YSU hurt by Big Ten dropping FCS

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Youngstown State’s Jamaine Cook, left, stiff -arms Michigan State’s Johnny Adams during a game in East Lansing, Mich. Michigan State won, 28-6. The teams will meet again Saturday in East Lansing.

By Joe Scalzo



When Youngstown State played Michigan State two years ago, defensive tackle D.J. Moss got to be on the field and in the locker room. He even went through warm-ups.

But, thanks to a training camp concussion, he never got in the game.

“It kind of left a sour taste in my mouth because I haven’t got to play out there” at Spartan Stadium, Moss said. “So I’m excited for the opportunity.”

If Big Ten commissioner Jim Delany has his way, it’ll be the Penguins’ last.

This weekend, YSU will travel to East Lansing to play in what could be the second-to-last Big Ten game in school history. Delany is pushing for conference schools to drop FCS teams from their schedules, saying those contests are “like a junior college team playing against a high school team or a high school team playing against a JV team.’’

YSU coach Eric Wolford, who coached at Big Ten-member Illinois from 2007-08, has repeatedly expressed his disappointment over the Big Ten’s decision, but said on Tuesday that Delany’s comments didn’t frustrate him.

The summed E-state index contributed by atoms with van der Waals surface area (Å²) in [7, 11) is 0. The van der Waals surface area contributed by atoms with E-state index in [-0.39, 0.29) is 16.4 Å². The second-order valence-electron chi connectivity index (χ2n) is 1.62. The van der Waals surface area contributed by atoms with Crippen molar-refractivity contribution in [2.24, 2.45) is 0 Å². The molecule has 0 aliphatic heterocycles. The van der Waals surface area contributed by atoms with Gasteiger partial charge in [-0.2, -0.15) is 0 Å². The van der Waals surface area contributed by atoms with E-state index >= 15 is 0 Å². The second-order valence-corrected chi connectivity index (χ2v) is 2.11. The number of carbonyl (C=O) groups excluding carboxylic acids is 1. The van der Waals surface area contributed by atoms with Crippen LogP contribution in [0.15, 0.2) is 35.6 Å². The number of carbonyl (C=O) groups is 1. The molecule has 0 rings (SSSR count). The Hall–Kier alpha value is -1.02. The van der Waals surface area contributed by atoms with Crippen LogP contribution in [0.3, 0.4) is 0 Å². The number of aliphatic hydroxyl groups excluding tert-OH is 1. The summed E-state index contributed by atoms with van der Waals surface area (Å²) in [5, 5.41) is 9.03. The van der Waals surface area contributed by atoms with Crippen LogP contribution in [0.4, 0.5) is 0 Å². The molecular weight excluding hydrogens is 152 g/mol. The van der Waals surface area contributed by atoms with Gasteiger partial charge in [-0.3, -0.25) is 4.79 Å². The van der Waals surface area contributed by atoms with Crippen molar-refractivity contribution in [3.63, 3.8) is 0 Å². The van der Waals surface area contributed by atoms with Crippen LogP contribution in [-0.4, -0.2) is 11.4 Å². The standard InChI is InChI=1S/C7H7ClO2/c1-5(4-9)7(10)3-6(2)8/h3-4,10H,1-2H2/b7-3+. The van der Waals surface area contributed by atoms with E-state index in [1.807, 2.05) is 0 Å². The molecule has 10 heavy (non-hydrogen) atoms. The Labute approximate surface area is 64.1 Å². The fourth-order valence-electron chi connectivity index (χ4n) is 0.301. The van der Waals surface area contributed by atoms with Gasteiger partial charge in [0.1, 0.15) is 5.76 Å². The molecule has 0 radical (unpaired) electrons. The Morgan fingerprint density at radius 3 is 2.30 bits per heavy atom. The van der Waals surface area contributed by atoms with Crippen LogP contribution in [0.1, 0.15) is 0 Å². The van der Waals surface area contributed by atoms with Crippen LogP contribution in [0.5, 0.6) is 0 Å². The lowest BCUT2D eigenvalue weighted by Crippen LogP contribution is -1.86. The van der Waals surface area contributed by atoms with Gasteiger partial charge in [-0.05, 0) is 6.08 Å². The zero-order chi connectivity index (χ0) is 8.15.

“I always say everyone is entitled to their opinion,” Wolford said, choosing his words carefully. “I really don’t even think about it.

“It’s just what he felt like he needed to say.”

YSU is 0-5 against Big Ten schools, including a 28-6 loss to the Spartans in 2011. But the Penguins are 20-25-1 against FBS schools all-time, including a 31-17 win over Pitt last year.

“Getting the win against Pitt last year definitely gave us confidence,” Moss said. “It lets us know we can play with teams of that caliber.

“I’ve been blessed with the opportunity to play in these big games. It’s unfortunate [they’re going to stop] because I would like to see these young guys get more opportunities to play schools that I had an opportunity to play. But you can’t really do much about it.”

Overall, Missouri Valley teams are 2-42 against Big Ten schools, including an 0-4 mark this season. But three of this year’s games were close: Purdue 20, Indiana State 14; Iowa 28, Missouri State 14; and Illinois 42, Southern Illinois 34.

FCS schools already have 10 wins over FBS schools this season, matching last year’s total in just two weeks.

While those wins are valuable — both for playoff purposes and the overall reputation of a program — Wolford said just having those games on the schedule is invaluable.

“It’s opportunities for young people to have experiences they wouldn’t normally get,” Wolford said. “These kids don’t get a chance to play in front of 90,000 or 100,000 people and go against coaches you see on ESPN all the time.

“It’s a great experience for the kids and we recruit to that.”

YSU will play at Illinois next season and had a contract to play at Ohio State in 2015 before the Buckeyes were forced to cancel when the conference added Rutgers and Maryland, expanding the conference schedule to nine games. Instead, the Penguins are close to a deal with Pitt in 2015.

“That’s a great experience for a kid who grew up a Steelers fan his whole life to get a chance to play at Heinz Field,” Wolford said. “If you’re not good enough to go to Pitt, it’s nice to at least be able to say you got a chance to go over there and play.”

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